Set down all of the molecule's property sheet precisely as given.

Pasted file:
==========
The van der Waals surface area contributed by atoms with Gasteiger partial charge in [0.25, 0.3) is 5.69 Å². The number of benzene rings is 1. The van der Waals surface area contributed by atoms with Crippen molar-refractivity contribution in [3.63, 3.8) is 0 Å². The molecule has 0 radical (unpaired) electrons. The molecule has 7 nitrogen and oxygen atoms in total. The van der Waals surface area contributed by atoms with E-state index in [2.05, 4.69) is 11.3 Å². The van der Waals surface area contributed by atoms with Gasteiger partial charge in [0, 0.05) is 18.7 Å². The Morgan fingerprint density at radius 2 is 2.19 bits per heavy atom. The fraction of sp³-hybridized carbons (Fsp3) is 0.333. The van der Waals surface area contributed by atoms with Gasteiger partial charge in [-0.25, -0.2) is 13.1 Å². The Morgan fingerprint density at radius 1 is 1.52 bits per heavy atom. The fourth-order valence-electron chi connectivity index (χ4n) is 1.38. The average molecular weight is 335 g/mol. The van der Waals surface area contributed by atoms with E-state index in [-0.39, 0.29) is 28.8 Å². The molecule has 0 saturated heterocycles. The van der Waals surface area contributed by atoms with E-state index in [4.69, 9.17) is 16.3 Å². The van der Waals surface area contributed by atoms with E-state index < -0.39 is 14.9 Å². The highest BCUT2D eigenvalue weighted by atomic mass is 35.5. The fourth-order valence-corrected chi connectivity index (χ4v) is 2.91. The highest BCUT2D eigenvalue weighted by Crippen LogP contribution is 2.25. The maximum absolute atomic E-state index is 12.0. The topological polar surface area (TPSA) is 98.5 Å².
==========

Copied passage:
The van der Waals surface area contributed by atoms with Gasteiger partial charge in [0.25, 0.3) is 5.69 Å². The number of benzene rings is 1. The van der Waals surface area contributed by atoms with Crippen molar-refractivity contribution in [3.63, 3.8) is 0 Å². The molecule has 0 radical (unpaired) electrons. The molecule has 7 nitrogen and oxygen atoms in total. The van der Waals surface area contributed by atoms with E-state index in [2.05, 4.69) is 11.3 Å². The van der Waals surface area contributed by atoms with Gasteiger partial charge in [0, 0.05) is 18.7 Å². The Morgan fingerprint density at radius 2 is 2.19 bits per heavy atom. The fraction of sp³-hybridized carbons (Fsp3) is 0.333. The van der Waals surface area contributed by atoms with Gasteiger partial charge in [-0.25, -0.2) is 13.1 Å². The Morgan fingerprint density at radius 1 is 1.52 bits per heavy atom. The fourth-order valence-electron chi connectivity index (χ4n) is 1.38. The average molecular weight is 335 g/mol. The van der Waals surface area contributed by atoms with E-state index in [-0.39, 0.29) is 28.8 Å². The molecule has 0 saturated heterocycles. The van der Waals surface area contributed by atoms with E-state index in [4.69, 9.17) is 16.3 Å². The van der Waals surface area contributed by atoms with E-state index < -0.39 is 14.9 Å². The highest BCUT2D eigenvalue weighted by atomic mass is 35.5. The fourth-order valence-corrected chi connectivity index (χ4v) is 2.91. The highest BCUT2D eigenvalue weighted by Crippen LogP contribution is 2.25. The maximum absolute atomic E-state index is 12.0. The topological polar surface area (TPSA) is 98.5 Å².